Sensational agreement between Tbilisi and Beijing

Giorgi Kalatozishvili, Tbilisi. Exclusively for Vestnik Kavkaza
Sensational agreement between Tbilisi and Beijing

Georgia and China have reached a sensational agreement on duty-free access of 95% of Georgian products to the Chinese market, including agricultural products and wine. The First Deputy Prime Minister of the Georgian government, the Minister of Economy and Sustainable Development, Dmitry Kumsishvili, said at a special briefing that Tbilisi and Beijing completed negotiations on a free trade area in seven months, whereas "for many other countries it took 5-10 years" to reach a similar agreement with China.

Dmitry Kumsishvili

It is noteworthy that China has agreed to implement the agreement immediately, without a substantial transition period. Georgian manufacturers will already be able to deliver products to the huge Chinese market by the middle of 2017. For many other countries, China has introduced a transitional period of up to ten years. There are almost no countries in the world (except China's nearest neighbors) who have received the right to import such a high percentage of its products – 95% – to China without customs duties.

According to the Minister of Agriculture, Levan Davitashvili, the agreement provides zero duties on almost all kinds of Georgian agricultural products, including mineral water. No other country has such an agreement with Georgia, since all countries are extremely cautious about the internal market of mineral waters. Such unprecedented privileges for Georgian products, including water, are not included even in the landmark agreement with the EU in 2014 "On a Deep and Comprehensive Free Trade Area". The agreement envisages that Brussels has a right to impose a surcharge on all kinds of agricultural products, wine and mineral water, that is, those nomenclature which are the bulk of Georgia's agro-industrial exports. But the document does not set any customs duties for vehicles and satellites not produced in Georgia and are unlikely to be in the nearest historical perspective.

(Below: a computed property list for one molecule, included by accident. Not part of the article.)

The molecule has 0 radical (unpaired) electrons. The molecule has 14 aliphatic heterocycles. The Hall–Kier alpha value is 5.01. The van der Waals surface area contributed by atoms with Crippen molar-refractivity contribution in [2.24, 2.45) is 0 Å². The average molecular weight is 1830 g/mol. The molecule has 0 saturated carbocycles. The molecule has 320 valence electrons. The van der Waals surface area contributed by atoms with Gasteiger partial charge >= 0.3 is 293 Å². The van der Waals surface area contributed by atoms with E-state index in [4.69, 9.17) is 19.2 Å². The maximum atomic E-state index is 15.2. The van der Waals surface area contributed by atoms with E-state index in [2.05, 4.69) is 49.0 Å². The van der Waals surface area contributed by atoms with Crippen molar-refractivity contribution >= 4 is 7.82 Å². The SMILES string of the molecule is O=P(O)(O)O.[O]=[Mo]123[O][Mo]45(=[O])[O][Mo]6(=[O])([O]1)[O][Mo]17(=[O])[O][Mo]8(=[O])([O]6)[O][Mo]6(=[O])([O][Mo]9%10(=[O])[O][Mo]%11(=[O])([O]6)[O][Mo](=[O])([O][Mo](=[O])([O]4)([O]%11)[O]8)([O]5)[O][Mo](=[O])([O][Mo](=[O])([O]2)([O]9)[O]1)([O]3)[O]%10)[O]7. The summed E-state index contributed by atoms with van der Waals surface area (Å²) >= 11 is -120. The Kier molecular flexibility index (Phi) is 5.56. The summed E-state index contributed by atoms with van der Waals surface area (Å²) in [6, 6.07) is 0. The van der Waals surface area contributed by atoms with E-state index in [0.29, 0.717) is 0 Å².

Meanwhile, Chinese (as well as the Russian) legislation does not provide for stringent European standards of "saleability" of products. For example, "the angle of a cucumber" and other obscure, not to say absurd restrictions.

The most significant part of the agreement "On a Free Trade Area" with China is wine exports. This segment was stressed by Prime Minister Giorgi Kvirikashvili. According to him, using this agreement, Georgia will be able to supply the Chinese market with 3-4 million bottles of wine per year, with the prospect of a growth of exports. By contrast, Georgia exports 30-40 million bottles of wine to Russia each year. However, export of Georgian wines to Russia is not exempt from taxes, unlike China.

Why have China's leaders set such serious preferences for a faraway country, located on the periphery of the 'Chinese world', but right next to the 'Russian world'? According to an expert of the GHN information agency, Nika Imnaishvili, the reason is that "the 'borders' of the 'Chinese world' are expanding; this is not surprising considering China's transformation into the world's second-largest economy, and there can be no economic impact without political support or geopolitical expansion."

The photograph is just one example of the Chinese expansion into Georgia – the Hualing company has built a whole city in the center of Tbilisi; its total investment is $500 million.